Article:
I’m with you, Marty and Larry. BPOL is tough because it is on gross receipts, not profits. If a business lost a million dollars they might still have to pay BPOL, and the local business community go hammered so bad in this economy that 400 fewer businesses pay BPOL this year because their receipts are now under $1m.

    The simpler and cheaper we make it, the better the chance our business community leads the county out of recession. We just have to not shoot ourselves in the foot with tons of higher taxes on business.

  • LarryG

    I always wondered about the idea that we should have a 70/30 residential/commercial mix for optimal … what taxing?

    this is not BPOL… it’s businesses collecting sales taxes which if not located in Spotsy would be going out of Spotsy to another jurisdiction – AKA Central Park/Fredericksburg before Cosners Corner/Harrison Road.

    are we there yet? what is the benefit to 70/30 if the 30 is inside the county?

    is 70/30 a goal of the ED dept?

  • bhaas

    I guess the mystery for me on BPOL is WHY it is a tax on gross receipts rather than on profit?

    Is it that the GA is “ignorant” or is there some “valid” reason?

  • SteveThomas

    Larry, it’s not so much a 70-30 Res-Comm split we want; it’s having enough industrial (which includes manufacturing, technology, and other higher-end jobs) to support the rest. That’s what we lack ultimately, and we really need more of it. But those businesses are also most sensitive to cost of doing business increases.

  • dtelvock

    Good question, Bill. We should probably look at the code section that allows BPOL and see when it was first created and who sponsored it. I wouldn’t doubt the person is still in office.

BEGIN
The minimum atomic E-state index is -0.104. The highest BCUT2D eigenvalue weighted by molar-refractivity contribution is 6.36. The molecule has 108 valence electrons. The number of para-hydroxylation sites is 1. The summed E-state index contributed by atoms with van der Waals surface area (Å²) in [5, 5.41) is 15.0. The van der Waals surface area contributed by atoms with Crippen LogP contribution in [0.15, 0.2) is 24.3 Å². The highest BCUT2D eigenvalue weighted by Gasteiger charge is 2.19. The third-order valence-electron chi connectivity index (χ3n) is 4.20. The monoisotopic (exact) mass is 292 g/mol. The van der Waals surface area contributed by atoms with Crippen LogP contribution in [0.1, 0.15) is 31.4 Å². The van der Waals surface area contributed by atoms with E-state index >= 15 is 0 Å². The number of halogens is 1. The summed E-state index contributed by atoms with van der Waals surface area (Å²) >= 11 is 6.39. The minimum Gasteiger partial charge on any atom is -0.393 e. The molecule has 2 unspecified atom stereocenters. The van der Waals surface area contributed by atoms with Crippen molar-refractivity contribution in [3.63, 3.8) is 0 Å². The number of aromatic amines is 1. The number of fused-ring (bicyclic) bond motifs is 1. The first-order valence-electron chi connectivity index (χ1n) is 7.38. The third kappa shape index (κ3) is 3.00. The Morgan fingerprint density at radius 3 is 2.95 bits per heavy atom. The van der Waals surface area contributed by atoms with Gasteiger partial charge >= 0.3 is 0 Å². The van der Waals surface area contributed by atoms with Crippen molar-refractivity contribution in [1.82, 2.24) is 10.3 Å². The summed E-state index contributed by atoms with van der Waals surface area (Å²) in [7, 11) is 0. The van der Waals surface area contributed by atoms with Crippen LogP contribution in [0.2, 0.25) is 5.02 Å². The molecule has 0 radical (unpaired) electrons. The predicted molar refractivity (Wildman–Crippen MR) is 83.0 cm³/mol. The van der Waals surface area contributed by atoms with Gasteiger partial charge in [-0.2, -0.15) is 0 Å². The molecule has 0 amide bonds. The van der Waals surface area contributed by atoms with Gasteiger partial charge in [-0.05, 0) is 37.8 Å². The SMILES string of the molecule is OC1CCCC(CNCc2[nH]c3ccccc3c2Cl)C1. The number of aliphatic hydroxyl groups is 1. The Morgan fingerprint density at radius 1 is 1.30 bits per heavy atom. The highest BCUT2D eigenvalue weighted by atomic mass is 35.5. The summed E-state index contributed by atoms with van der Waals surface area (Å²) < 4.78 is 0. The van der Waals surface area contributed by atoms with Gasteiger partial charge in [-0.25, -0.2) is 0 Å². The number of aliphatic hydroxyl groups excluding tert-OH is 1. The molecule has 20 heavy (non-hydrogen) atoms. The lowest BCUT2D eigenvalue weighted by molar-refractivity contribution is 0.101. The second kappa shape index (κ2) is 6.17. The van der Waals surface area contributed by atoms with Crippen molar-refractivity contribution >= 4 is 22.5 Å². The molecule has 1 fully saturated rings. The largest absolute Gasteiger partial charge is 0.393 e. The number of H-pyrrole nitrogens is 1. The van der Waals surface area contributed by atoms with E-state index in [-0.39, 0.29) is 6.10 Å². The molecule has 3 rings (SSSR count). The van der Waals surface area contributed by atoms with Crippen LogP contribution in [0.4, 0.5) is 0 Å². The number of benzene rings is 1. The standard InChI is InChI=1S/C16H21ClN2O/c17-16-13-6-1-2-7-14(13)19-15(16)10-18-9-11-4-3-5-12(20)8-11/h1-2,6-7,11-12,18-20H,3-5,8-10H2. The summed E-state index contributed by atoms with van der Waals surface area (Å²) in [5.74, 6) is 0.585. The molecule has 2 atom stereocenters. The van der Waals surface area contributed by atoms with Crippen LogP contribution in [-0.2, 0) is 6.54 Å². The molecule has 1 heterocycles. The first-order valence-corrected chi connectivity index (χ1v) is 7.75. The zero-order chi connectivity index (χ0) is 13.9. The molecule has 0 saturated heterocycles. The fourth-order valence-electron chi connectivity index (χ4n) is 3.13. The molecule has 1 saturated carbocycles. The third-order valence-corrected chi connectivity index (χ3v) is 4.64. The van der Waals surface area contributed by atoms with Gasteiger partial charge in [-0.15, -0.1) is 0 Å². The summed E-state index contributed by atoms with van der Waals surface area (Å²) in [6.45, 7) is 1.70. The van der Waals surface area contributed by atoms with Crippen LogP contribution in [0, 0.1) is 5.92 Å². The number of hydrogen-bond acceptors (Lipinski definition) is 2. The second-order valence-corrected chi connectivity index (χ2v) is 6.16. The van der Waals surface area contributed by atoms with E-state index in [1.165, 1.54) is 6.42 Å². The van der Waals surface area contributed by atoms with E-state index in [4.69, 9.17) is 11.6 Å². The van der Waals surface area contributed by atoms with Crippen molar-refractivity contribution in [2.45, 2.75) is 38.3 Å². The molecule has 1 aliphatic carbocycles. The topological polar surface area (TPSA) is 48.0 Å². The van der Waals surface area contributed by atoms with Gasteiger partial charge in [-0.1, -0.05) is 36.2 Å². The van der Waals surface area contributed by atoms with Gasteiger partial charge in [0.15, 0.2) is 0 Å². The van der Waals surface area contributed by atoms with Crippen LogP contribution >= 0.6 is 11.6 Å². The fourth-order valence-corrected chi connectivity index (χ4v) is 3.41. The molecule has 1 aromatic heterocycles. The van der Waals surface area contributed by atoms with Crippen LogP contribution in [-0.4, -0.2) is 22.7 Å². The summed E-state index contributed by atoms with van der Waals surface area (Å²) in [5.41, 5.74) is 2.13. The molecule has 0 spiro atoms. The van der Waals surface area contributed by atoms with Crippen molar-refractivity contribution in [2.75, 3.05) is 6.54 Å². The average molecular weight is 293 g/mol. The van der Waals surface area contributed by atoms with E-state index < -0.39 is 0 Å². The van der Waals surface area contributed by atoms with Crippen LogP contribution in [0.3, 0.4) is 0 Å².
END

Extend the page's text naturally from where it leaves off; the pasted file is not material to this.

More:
But taxing a business on gross receipts is no different than the government taxing our gross income, I suppose. I still cannot believe how much taxes are taken from my paycheck. It is more than 30 percent of what I make.

  • LarryG

    yes – I’d be curious to do – for the folks who do think we should have BPOL why we can’t adjust it to be net.

    BPOL is not a tax on businesses any more than the other costs they have to pay to stay in business – all of which must be incorporated into the price of goods and services that you would buy from them. The only difference is that the BPOL is not a separate tax on your receipt but rest assured it’s there.

    my other current pet peeve:

    When members of the BOS and SB decry Richmond for not funding us adequately what they are really complaining about is Richmond not raising taxes on us to make up for the sales and income tax shortfall due to the down economy.

    the only way for Richmond to send us more money – is to get it from you and me via higher taxes – .. I’d like to see certain folks on the BOS and SB fess up and start using this irresponsible argument.

    someone must think that Richmond is taking this money and hiding it or something.

  • dfrazier

    BPOL tax is covered/authorized by Code of Virginia 58.1-3703. From a Dept of Taxation BPOL Guidelines publication I have (no longer on their website), this appears to go back to 1948, with several legislative changes through the years. The most significant change was in 1996, to ensure a more uniform administration of BPOL taxes throughout the state. Most localities appear to have the BPOL, and those that don’t, including Stafford, have a merchants capital tax, which is based on the inventory value of the business at 12/31. For those who don’t know, the Code of VA sets a maximum rate that a locality can charge for each class under this tax, and Spotsy is charging 50% of that rate, while FBurg is charging the full 100%.

  • dtelvock

    Good info. Thanks Dfrazier.

  • wizard1073

    This thread may be dead by now, but I’ll leave my 2 cents for posterity.

    The problem with BPOL rebates being used as a lure is that it tells all the other businesses that still pay it that they are suckers and not as important. “Some pigs are more equal than others” comes to mind.

    Anytime the government (at any level) shows favoritism, whether inadvertently or not, is a bad day for liberty, Someone else is eating at my expense, and the government is the one taking my lunch and giving it away.

    I do own a small business in Spotsy, with ten employees (max will be around 40 when we finish growing). This behavior just makes me mad.

  • dtelvock

    I can liven it up a bit :) Let me think of something